On the “Fit and Proper Person” Test, and the Onus of Responsibility

Our previous major post took a close look at the presumed motivations of Human Rights Watch’s criticism of the Premier League for accepting Thaksin Shinawatra into its circle of owners.

Now we look at matters from the League’s point of view. What exactly is the purpose of the “Fit and Proper Person” test?

Quite simply, to prevent clubs from being taken over by people with a clear conflict of interest, or with a history of business fraud. It’s a sound set of rules for that purpose, by all accounts.

It’s not intended, however, to be a screen for former political leaders trying to own a club. There is nothing approaching a human rights clause in the test, and Richard Scudamore and the Premier League have a point in saying it’s beyond their expertise to make judgments about the politics of other nations.

Let’s grant Scudamore that one, and agree that is the role of government ultimately to establish a set of norms for evaluating the ability of ex-politicians and others from abroad to come to the UK to do business, including setting up a football club. There are sound grounds for reaching this conclusion: the firmest foundation for social justice is a publicly enforced set of rules made in the public interest, not relying on the ethical judgments of individuals, especially in cases when one would be attempting judgments about matters well beyond one’s personal experience or direct knowledge.

The former directors at Manchester City were not experts in Thai politics, or in human rights problems; neither are the folks at the Premier League. Responsibility must fall to the government, or it will fall nowhere. To the extent that Human Rights Watch or others aim not just to score a point in the media, but to actually prevent an alleged human rights abuser from taking control of English football clubs, they should write their next letter to the Brown government, not Richard Scudamore.

Now that we’ve identified the proper locus of responsibility for cases like this, there still remains this question: Should there be a human rights clause which prospective buyers of football clubs should have to adhere to? What would it look like? What would be the point?

After all, one might say, keeping a Thaksin from buying a Manchester City isn’t going to undo any past human rights abuses. And he is unlikely (one would think) to perpetrate any abuses in his capacity as chairman of MCFC.

So what’s the point?

There are two points that speak in favor of some sort of human rights clause to be applied to football owners.

First is the thought that sending a message that rights abusers will be shunned will have some sort of effect on leaders of state now engaged or contemplating such abuses. That may be the case, but the deterrent effect of any such rule would be, at best, excruciatingly tiny. It’s hard to imagine violence-prone leaders giving up and playing nice because they are worried that they won’t be able to retire to England to run a football team after they get sent into exile.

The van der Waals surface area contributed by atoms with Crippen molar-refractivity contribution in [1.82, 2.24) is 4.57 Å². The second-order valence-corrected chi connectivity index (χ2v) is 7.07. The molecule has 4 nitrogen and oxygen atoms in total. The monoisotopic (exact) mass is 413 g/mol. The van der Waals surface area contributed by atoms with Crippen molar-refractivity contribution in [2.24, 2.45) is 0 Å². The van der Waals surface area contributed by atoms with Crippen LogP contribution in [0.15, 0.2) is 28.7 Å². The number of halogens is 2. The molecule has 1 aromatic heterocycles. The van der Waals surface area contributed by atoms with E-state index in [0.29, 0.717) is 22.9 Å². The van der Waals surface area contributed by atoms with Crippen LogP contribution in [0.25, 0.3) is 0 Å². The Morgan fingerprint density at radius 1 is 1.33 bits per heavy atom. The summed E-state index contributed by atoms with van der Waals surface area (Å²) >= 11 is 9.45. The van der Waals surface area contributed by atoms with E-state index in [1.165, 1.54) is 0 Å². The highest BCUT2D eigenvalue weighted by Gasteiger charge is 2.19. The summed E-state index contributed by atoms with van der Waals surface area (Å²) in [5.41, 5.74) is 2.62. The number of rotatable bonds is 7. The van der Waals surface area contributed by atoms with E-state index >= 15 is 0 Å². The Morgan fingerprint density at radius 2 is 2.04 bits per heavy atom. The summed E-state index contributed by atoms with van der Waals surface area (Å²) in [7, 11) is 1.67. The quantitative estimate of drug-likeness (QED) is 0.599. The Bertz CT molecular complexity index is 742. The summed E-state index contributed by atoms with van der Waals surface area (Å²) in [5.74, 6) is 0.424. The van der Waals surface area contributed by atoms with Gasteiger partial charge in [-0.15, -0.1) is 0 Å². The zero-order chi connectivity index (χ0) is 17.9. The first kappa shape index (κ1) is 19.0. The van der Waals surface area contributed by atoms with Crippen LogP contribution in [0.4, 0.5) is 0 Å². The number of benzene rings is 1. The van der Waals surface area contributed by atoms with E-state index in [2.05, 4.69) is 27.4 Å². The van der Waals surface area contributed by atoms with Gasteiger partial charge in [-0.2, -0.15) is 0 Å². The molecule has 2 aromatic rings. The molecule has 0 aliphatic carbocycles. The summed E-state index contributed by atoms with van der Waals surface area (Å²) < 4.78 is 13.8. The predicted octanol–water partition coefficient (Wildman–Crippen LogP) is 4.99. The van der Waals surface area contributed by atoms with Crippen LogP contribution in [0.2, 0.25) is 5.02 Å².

The truth is that a human rights clause would be more about the UK and upholding a certain standard of propriety than it would be about preventing human rights abuses or comforting the victims and survivors and abuse. That may sound like a cynical take, but it’s not. Laws have the function, among other things, of expressing a society’s moral judgment about a given behavior. A law that banned owners implicated in human rights abuses from owning a football team would express society’s disapproval of persons of that type and actions of that type.

Whether there should be a law of such a type ultimately must be decided via the democratic process. If it turns out that most in the UK simply don’t want a more extensive “fit and proper person” test that offered a higher standard than the current Premier League rules, then such a law would make little sense.

But let’s suppose a majority did feel that having owners with thug-like tendencies were bad for the national game and helped corrupt the public morality. What should such a rule look like in practice?

The difficulty in a case like Thaksin is that while he is charged with overseeing a brutal reign of police violence by human rights organizations, he has been officially convicted of nothing. A standard that said any time a human rights group anywhere in the world raised a complaint would cause all kinds of havoc.

A better standard would be one that allowed nongovernmental organizations a window of time in which to file a complaint against a particular prospective owner, requesting a formal government investigation into the fitness of said person. A government committee would be charged with reviewing the initial letter of complaint, with the power to dismiss spurious charges. Charges considered worthy of serious consideration would be fully investigated, and a preliminary report filed. (An additional clause could be included to guarantee that complaint letters co-signed by a given number of MPs be automatically investigated.)